Episode 2, already!? Yep! I spent essentially all day one day recording both of these episodes, because I wanted to really get the ball rolling. It’s kind of annoying to have just one episode of a podcast, I feel like.
Today’s episode deals with the distractions and other obstacles that have slowed our growth in the path to progress in game design. I think I’ve gotten much more into the groove with this episode – now with fewer “ums” and less housekeeping!
Here’s a few things I said I’d link to in the show notes:
Everyone seems to have an opinion with regards to the complicated relationship between stories and games. People fight about it often, and they’ve been fighting about it for a long time. There have been numerous academic papers and countless articles written about the subject (just Google the words “ludology” and “narratology”, if you don’t know what I’m referring to). There have also been, perhaps, many more words written about how stupid the entire debate is, or about how the debate is totally solved already, or about how it will never be solved, or about how the debate never even happened in the first place.
I think there is actually not all that much disagreement on this subject. Almost the entire problem sprouts from the fact that we aren’t understanding each other’s statements. In short: we don’t agree on what “story” means, and we don’t agree on what “game” means, so any statement regarding the two’s relationship is unclear and/or meaningless. Continue reading →
For thousands of years, we’ve relied on randomness of various kinds to help our interactive systems work. While there will always be a place for randomness of all sorts in some kinds of interactive systems, I believe the current assumptions with regard to randomness in strategy games are largely wrong.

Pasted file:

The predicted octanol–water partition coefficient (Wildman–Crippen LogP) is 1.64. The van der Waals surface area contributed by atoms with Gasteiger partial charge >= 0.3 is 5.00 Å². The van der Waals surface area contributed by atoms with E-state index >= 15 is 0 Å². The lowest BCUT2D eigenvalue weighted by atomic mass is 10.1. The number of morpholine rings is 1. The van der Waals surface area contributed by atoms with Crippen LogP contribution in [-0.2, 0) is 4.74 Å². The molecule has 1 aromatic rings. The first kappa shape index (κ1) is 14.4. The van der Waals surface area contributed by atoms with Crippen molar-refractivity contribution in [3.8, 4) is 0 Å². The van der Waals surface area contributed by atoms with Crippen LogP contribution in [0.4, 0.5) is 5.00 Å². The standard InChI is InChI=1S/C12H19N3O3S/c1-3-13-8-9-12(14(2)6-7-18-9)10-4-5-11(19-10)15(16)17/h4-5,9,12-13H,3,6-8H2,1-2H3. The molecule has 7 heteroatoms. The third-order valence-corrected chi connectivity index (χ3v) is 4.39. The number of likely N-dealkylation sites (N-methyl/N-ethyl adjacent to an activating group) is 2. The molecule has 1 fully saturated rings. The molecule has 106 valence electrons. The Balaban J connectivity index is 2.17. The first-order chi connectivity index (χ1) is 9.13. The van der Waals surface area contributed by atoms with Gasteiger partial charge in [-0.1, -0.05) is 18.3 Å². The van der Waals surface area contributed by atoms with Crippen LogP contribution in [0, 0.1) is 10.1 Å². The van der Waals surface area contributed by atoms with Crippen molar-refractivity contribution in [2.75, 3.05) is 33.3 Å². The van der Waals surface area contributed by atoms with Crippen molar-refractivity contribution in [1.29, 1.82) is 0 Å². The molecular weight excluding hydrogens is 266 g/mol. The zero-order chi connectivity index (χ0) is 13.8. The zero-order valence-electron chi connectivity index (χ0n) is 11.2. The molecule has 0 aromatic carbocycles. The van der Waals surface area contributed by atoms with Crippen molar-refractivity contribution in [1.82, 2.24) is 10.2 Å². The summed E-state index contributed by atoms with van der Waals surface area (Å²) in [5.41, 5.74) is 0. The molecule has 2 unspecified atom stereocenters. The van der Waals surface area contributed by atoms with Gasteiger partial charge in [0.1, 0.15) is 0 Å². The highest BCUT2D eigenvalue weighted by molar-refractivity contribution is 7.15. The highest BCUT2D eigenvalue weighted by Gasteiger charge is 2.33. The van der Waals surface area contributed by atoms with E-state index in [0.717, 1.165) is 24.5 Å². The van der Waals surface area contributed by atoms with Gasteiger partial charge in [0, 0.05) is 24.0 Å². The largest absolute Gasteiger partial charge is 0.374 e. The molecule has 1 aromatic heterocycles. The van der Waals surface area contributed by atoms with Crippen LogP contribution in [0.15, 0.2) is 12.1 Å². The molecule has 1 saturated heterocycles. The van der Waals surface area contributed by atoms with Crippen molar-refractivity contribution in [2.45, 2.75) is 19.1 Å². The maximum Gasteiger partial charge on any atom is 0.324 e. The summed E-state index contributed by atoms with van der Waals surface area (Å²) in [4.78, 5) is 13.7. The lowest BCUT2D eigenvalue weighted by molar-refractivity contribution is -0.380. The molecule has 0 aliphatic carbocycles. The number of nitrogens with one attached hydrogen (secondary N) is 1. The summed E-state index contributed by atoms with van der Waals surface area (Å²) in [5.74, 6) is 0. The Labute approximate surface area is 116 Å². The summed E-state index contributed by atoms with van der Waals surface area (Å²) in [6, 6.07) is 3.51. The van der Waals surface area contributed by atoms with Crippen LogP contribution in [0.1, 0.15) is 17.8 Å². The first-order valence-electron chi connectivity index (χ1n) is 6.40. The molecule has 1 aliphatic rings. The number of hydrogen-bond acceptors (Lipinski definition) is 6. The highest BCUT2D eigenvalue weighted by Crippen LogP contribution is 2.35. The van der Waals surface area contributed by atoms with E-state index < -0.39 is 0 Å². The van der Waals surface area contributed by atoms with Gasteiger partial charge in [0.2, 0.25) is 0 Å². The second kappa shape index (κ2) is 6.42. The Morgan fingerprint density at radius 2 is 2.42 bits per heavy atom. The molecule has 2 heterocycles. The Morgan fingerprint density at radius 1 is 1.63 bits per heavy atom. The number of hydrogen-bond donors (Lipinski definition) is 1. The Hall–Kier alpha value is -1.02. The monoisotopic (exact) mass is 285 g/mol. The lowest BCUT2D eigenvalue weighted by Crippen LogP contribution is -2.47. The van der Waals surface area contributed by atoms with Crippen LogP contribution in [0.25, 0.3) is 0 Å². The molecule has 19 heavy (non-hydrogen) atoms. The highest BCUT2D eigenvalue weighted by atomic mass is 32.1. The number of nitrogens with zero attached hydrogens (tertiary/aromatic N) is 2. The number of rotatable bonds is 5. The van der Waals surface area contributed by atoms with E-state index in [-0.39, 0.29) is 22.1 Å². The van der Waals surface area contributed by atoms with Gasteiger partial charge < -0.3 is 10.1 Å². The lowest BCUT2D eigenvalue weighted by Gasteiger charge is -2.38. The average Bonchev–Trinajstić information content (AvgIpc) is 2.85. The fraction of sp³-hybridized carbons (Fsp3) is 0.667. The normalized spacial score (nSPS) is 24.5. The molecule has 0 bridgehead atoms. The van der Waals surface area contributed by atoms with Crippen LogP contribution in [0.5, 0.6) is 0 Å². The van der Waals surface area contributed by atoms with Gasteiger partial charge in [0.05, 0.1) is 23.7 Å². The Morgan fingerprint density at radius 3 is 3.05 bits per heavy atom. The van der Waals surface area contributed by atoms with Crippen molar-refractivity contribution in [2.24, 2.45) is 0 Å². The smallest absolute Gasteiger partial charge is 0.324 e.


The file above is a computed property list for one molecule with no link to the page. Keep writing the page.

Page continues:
The major point I’d like to make is that noise injected between a player’s choice and the result (here referred to as output randomness) does not belong in a strategy game.
What is “randomness”?
For the purposes of this article, randomness refers to “information that enters the game state which is not supposed to ever be predictable.” The process by which random information is generated is designed to be something that humans can never figure out. Classic examples of random systems are rolling dice, shuffling cards, or random number generators. Continue reading →
The Ludology podcast, hosted by Geoff Englestein and Ryan Sturm is one of my favorite sources for thoughts on game design on the internet. I met Mr. Englestein at the PRACTICE 2013 conference. Apparently he liked my talk, and so he brought me on to talk about boardgames, videogames, and game design generally.
It went really well – it was actually probably the most non-confrontational interview I’ve ever done. Please check it out and let me know what you thought!